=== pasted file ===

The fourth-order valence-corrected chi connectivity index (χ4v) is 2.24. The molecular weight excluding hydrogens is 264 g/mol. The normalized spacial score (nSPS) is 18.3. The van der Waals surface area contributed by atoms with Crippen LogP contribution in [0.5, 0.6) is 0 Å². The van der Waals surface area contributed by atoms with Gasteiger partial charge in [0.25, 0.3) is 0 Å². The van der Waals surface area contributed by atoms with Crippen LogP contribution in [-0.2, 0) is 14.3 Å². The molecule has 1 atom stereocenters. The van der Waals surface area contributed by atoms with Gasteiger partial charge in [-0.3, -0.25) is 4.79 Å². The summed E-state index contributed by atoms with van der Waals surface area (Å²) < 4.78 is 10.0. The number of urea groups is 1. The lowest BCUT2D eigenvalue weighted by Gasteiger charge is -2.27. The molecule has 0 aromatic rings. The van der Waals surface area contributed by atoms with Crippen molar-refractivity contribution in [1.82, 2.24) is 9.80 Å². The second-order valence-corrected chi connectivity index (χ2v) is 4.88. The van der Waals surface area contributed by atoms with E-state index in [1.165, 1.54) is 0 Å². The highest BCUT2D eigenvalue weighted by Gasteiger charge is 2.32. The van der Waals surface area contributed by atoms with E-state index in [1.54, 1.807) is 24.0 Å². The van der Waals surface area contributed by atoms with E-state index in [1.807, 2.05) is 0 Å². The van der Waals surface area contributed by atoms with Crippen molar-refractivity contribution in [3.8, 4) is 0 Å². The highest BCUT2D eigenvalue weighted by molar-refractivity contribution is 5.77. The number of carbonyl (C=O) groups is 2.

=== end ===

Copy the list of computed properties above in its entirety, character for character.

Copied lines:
The fourth-order valence-corrected chi connectivity index (χ4v) is 2.24. The molecular weight excluding hydrogens is 264 g/mol. The normalized spacial score (nSPS) is 18.3. The van der Waals surface area contributed by atoms with Crippen LogP contribution in [0.5, 0.6) is 0 Å². The van der Waals surface area contributed by atoms with Gasteiger partial charge in [0.25, 0.3) is 0 Å². The van der Waals surface area contributed by atoms with Crippen LogP contribution in [-0.2, 0) is 14.3 Å². The molecule has 1 atom stereocenters. The van der Waals surface area contributed by atoms with Gasteiger partial charge in [-0.3, -0.25) is 4.79 Å². The summed E-state index contributed by atoms with van der Waals surface area (Å²) < 4.78 is 10.0. The number of urea groups is 1. The lowest BCUT2D eigenvalue weighted by Gasteiger charge is -2.27. The molecule has 0 aromatic rings. The van der Waals surface area contributed by atoms with Crippen molar-refractivity contribution in [1.82, 2.24) is 9.80 Å². The second-order valence-corrected chi connectivity index (χ2v) is 4.88. The van der Waals surface area contributed by atoms with E-state index in [1.165, 1.54) is 0 Å². The highest BCUT2D eigenvalue weighted by Gasteiger charge is 2.32. The van der Waals surface area contributed by atoms with E-state index in [1.54, 1.807) is 24.0 Å². The van der Waals surface area contributed by atoms with E-state index in [1.807, 2.05) is 0 Å². The van der Waals surface area contributed by atoms with Crippen molar-refractivity contribution in [3.8, 4) is 0 Å². The highest BCUT2D eigenvalue weighted by molar-refractivity contribution is 5.77. The number of carbonyl (C=O) groups is 2.